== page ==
Statute of Enrolments
|Long title||An Act concerning Inrollments of Bargains and Contracts of Lands and Tenements.|
|Citation||27 Hen 8 c 16|
|Relates to||Statute of Uses|
The Statute of Enrolments was a 1536 Act of the Parliament of England that regulated the sale and transfer of landsmen. The Statute is commonly considered an addition to the Statute of Uses, which was passed within the same Parliament, probably due to an omission in the Statute of Uses. It is thought to have been intended to prevent secret conveyancing, although modern academics instead assert that it was so Henry VIII could keep an accurate record of who his freeholders were. The Statute, which only provided for estates "of inheritance and freehold", was easily evaded through the sale of an estate for a limited time period, as leasehold, something given validity at the common law level in 1621 by Lutwich v Mitton.
The Statute was intended as an addition to the Statute of Uses, and was passed in the same session of Parliament; Edward Coke, for example, referred to it as "but a Proviso" to the Statute of Uses. The Statute was drafted quickly, by the Clerk of the House of Commons rather than a legislator, and is interesting in that unlike most government bills it completely lacks a preamble. It is thought by Charles Isaac Elton that it was drafted "as some sort of emergency legislation", which Kaye backs up, saying that it was most likely due to some omission in the Statute of Uses. The Statute provided that after 31 July 1536, no land was to be transferred based on a sale unless that sale had been certified by either the courts in Westminster or the local Justices of the Peace, unless it was in those cities or boroughs where this was already required.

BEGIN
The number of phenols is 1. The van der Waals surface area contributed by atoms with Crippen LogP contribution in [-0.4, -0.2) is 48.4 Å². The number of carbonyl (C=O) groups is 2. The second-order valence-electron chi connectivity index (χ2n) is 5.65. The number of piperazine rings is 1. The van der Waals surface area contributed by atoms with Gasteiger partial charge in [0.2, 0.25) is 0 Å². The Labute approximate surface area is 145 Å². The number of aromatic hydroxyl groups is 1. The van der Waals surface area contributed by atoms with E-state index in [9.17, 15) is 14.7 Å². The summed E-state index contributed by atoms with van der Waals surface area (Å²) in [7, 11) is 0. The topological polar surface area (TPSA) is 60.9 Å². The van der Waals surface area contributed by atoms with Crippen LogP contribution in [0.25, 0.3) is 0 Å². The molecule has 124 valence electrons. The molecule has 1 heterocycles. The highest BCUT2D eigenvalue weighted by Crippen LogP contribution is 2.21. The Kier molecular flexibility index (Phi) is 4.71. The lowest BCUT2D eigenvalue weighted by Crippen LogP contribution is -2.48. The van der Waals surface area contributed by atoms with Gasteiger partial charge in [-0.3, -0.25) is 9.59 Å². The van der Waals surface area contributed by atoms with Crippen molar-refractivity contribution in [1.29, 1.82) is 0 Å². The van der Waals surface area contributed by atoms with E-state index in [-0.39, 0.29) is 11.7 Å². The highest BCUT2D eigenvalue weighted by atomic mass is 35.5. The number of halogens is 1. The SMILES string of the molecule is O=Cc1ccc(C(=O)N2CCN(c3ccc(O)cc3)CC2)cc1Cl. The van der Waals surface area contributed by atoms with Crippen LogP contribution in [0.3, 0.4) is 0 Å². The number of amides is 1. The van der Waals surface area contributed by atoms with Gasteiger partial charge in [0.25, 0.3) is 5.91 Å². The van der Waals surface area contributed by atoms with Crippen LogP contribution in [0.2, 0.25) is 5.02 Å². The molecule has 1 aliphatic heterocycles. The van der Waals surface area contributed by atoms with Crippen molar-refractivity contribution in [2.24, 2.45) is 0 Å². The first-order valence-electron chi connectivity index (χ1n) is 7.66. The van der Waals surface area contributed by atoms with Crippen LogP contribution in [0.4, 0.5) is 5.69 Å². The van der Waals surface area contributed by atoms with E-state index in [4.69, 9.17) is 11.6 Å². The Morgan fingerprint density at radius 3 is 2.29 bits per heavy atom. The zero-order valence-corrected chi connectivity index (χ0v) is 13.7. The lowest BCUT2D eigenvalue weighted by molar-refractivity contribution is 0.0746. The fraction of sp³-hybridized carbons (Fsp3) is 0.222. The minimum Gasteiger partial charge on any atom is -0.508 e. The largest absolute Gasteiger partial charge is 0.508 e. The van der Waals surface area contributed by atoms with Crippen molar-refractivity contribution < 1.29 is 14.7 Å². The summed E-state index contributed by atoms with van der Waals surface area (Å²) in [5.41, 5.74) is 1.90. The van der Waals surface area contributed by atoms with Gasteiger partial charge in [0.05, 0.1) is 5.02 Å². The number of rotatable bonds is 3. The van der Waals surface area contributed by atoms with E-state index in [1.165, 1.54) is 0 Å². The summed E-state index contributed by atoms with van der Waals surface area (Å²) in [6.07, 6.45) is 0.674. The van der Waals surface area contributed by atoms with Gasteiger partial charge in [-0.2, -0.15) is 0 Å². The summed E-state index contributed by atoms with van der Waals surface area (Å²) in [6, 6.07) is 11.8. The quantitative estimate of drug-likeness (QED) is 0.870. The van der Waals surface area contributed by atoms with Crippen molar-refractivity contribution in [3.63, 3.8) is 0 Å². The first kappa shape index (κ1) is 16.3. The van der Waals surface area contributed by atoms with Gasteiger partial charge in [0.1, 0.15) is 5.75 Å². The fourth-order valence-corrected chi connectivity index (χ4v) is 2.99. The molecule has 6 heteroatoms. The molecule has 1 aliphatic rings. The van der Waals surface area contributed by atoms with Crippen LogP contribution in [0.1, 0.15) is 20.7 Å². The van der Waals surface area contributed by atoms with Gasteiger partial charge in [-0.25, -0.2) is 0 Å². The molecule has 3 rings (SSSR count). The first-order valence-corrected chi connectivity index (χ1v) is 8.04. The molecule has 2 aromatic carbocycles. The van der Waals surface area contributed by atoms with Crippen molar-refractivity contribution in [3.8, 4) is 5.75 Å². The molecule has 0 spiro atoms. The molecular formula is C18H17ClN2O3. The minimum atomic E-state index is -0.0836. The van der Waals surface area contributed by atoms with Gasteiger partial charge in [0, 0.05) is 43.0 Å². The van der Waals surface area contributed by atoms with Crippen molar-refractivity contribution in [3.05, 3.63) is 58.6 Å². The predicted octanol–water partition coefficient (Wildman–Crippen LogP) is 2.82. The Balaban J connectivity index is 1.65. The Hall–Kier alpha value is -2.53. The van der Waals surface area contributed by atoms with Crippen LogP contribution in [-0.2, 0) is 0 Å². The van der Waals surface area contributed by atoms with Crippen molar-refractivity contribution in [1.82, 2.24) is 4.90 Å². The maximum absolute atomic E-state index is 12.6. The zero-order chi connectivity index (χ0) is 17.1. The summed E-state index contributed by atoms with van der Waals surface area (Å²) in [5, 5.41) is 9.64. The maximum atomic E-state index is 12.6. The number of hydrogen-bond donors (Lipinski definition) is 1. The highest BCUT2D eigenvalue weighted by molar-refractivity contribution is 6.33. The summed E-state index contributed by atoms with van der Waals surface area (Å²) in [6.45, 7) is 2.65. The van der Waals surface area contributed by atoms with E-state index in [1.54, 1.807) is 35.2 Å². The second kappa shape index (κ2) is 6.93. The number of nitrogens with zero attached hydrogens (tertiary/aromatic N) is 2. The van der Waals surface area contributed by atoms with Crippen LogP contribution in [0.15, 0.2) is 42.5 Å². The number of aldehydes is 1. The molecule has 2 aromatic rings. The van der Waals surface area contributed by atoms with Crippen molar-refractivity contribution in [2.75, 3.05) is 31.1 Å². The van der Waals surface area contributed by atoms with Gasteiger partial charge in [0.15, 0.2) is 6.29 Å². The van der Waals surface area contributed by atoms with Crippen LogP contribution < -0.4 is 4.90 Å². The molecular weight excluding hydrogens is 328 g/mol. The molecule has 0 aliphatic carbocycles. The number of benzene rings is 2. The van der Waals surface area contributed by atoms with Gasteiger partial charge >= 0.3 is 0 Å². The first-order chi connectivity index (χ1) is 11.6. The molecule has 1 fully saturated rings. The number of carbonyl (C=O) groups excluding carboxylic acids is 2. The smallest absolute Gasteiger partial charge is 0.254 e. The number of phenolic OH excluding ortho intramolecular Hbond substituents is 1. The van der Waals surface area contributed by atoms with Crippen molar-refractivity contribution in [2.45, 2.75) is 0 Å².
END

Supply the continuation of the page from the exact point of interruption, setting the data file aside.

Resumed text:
The Statute was evaded through simply selling the land for a period of years, rather than freehold, something given validity at the common law by Lutwich v Mitton in 1621. This was valid because the statute only applied to estates "of inheritance and freehold", not of leasehold. The common impression is that the Statute was intended to prevent secret conveyancing; Oxland instead interprets it as being a way for Henry VIII to keep an accurate record of who his freeholders were at any one time.
- Kaye (1988) p.617
- Holdsworth (2004) p.159
- Holdsworth (2004) p.160
- Oxland (1985) p.64
- Kaye (1988) p.618
- Oxland (1985) p.63
- Holdsworth, William (2004). An historical introduction to the land law. The Lawbook Exchange, Ltd. ISBN 1-58477-262-X.
- Kaye, J.M. (1988). "A note on the Statute of Enrolments, 1536". Law Quarterly Review. Sweet & Maxwell. 104 (1). ISSN 0023-933X.
- Oxland, John (1985). Understanding land law. Taylor & Francis. ISBN 0-455-20303-2.